These initiatives impinge on the smooth growth of the country. The Centre for Monitoring Indian Economy (CMIE) says that the slower recovery does not bode well. Various international impediments add to risks. Such consumer sentiments can impact spending and therefore, growth in private final consumption expenditure which accounts for about 55 per cent of the country’s GDP.
The consumer sentiment expanded by 5 per cent in January but in March it declined to 3.7 per cent. The average monthly rate of increase during the last three months is 4.23 per cent. It would take three years to recover to the pre-covid level provided there is no other jerk to the economy. The RBI apparently took a note of it.
The Ukraine war-related sanctions imposed by the US affect India’s exports to an extent as well. The relationship with Russia through goods is at a low level. The trade is less than 2 per cent. In the present circumstances, it may not be able to increase. The new insurance conditions prohibiting flights to Russia and Ukraine have led to Air India suspending its flights to Moscow. The Russian carrier Aeroflot has also stopped its flights to Delhi. India has reaffirmed its ties with Russia though it also faces western pressures amid its suspension from UN Human Rights Commission. India may have to reposition its diplomacy.
The government has taken to various international tie-ups to tide over the crisis. The latest free trade pact with Australia is a move to counter China. It is a trust, Australia says, it has in India. It opens up avenues for coal and other raw material imports as well as is likely to export garments, pharmaceuticals, steel, and other products. The exports to Australia are at a mere $ 345 million. It also allows Australian liquor and other companies to set up their units in India.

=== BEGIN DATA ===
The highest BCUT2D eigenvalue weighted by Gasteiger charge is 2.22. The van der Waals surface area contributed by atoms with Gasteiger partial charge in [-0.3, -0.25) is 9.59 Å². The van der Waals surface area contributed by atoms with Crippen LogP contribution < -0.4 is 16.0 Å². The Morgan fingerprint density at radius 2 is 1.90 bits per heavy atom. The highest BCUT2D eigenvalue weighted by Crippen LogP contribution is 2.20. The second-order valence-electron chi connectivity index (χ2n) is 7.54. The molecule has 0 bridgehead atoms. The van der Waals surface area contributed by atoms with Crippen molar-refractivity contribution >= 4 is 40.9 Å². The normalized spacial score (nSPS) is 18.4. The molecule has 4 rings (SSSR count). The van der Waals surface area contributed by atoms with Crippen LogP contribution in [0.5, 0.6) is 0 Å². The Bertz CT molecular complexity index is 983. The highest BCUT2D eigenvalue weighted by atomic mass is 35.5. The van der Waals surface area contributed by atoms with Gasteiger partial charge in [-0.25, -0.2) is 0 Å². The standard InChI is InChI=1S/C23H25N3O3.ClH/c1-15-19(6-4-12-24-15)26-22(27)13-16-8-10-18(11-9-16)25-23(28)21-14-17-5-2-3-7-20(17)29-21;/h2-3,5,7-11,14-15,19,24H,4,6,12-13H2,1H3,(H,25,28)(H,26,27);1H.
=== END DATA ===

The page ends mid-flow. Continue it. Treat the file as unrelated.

Another decision to invite Gulf country companies to invest in Kashmir is being seen as a major gain. These companies in their meeting with the governor say they have spotted 4226 sites for hotels, tourism centres, and factories under the FTA with UAE. While this is being considered a good move for the development of the state, it has also raised certain concerns within the Parivar.
Meanwhile, phasing out imports of 101 more defence items will give a push to self-reliance and save forex. The plan is to make the country a global hub for defence manufacturing. It could be a big forex earner as well as create an aura for the country. It is hoped that these would gradually tide over the balance of trade issue. At present, despite $400 billion of exports there remains a trade deficit of $192 billion as imports in value terms have become expensive. It also adds to forex loss despite higher earnings. It is not easy to tide this over as the rupee continues to slide beyond Rs. 75. In the present global scenario boosting the rupee is a task.
Amid these problems, FDI has increased to over $ 560 million. It shows the confidence of the investor in the country’s policies. The country is through a difficult phase but it has to get over it for a bright future.
(The writer is a veteran journalist, an observer of the socio-politico economy, and a media academician)